I suppose you might say that S2H is a rocksong and folkrock is different – but I am not sure that this is much of an argument. Lets stay with the thought that the words are often contributing to the totality through sound rather than sense. There is a classic case in Schools Out where the singer cant think of a word that rhymes and it just helps the business along.
Then at the beginning of the Great Leap Forward there is Eleanor Rigby which lots of poets were very excited by because it didn’t sound like pop but sounded like poetry. Does this mean that the sense didn’t matter that much in this case too? ER had the surface of poetry without
Imac says that this a poignantly realistic account of contemporary society – with metaphors, televisual editing and emotional consistency. Hmm complex semantics there and formal devices too – but also a string quartet which could be signalling a difference – listen to the words on this one because they are working differently – see no AC3O no ride cymbal. Macca’s girlfriend was in a play when he wote it – maybe that tipped the scales a bit. Imac says the 4tet is simple – that might be the secret of its success.
Talking of strings I realise that Pheasant and I must have actually played that arrangement of Magic.
One of Gracyk’s great discoveries was that songs in rock are ontologically thin. This means that between two recordings/performances of the same song there doesn’t have to be much similarity. And one could ask how far one could push ER without it stopping being a version of that song? A long way of course – further than the Flying Lizards pushed Money – esp from the Motown original.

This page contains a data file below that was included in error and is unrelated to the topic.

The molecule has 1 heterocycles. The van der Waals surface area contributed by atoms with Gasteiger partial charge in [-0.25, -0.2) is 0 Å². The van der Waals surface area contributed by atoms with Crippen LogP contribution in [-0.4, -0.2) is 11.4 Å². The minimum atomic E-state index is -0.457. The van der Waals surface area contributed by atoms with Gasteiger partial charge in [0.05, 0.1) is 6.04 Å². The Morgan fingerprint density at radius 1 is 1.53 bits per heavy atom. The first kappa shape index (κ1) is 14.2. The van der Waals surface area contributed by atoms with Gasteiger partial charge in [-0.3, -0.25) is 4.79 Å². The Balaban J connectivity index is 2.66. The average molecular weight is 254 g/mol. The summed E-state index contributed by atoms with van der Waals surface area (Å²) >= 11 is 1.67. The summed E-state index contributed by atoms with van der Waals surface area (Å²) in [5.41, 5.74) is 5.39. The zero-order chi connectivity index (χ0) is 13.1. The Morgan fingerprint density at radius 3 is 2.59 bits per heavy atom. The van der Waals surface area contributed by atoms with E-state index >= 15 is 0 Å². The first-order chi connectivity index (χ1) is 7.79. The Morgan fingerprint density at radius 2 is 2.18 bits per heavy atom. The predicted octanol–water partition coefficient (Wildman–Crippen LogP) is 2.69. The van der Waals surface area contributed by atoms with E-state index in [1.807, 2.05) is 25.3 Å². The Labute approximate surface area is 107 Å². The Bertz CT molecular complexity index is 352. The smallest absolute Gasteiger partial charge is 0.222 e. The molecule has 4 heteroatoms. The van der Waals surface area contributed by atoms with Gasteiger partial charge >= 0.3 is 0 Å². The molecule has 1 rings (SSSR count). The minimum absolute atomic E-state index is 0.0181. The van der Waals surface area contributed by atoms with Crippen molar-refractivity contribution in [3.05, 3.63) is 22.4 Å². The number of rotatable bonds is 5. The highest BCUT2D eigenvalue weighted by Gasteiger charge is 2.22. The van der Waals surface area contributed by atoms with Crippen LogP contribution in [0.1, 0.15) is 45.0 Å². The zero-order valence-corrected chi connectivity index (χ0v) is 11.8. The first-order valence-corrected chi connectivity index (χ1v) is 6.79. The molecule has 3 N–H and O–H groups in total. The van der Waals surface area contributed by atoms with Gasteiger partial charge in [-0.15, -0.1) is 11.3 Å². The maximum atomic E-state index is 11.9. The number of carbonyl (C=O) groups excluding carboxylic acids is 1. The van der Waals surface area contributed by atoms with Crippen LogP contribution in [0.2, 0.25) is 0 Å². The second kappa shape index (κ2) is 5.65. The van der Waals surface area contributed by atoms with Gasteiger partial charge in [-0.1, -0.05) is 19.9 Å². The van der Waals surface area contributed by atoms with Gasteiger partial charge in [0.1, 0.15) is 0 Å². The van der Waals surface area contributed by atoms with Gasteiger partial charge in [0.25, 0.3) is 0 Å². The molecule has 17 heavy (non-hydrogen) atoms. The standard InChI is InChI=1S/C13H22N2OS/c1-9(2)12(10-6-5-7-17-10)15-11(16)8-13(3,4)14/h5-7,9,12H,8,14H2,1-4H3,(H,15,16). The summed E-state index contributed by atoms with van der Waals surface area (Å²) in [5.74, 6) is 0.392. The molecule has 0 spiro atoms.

Throughout Money there is the semantic question of true mood of the singers aspiration for dosh and how it may or may not reflect the listener’s attitudes. Imac and Gracyk are as one here – in that they agree on the value and extremity of the vocal noise in the Lennon lead vocal. That feature of the medium has to be deep in the message and it’s the posh-girl inversion of the ferocity in Cunningham’s experiment that gives it its place in collective participation.
Lurking in the distance is the Cunningham-Partridge disc about sentences. Some woman has just told me that she is only a sound – preceded by something which is uncontroversially only a sound. Is this a song? A cover of Good Vibrations perhaps? No GV isn’t that thin – this is an artwork. Are the words post-GLF poetry? Errrmm difficult. You could certainly make one of these CDROM art-thingies with the lyrics from Money. In this undertaking you might well use more than a few of Duncan’s 3O methodological devices for the GLF.
Talking of versions, there is a film soundtrack version of mine of Magic which I think Robin quite likes. Robin and I discussed how the biography might be turned into a film, Andrew marvelled at the way the whole thing has turned into an industry.
I fell out of the flat into the yesterday morning and switched on the radio only to hear Andrew Marr talking to I Sinclair about the mysteries of the A13. Has the world gone geomantic?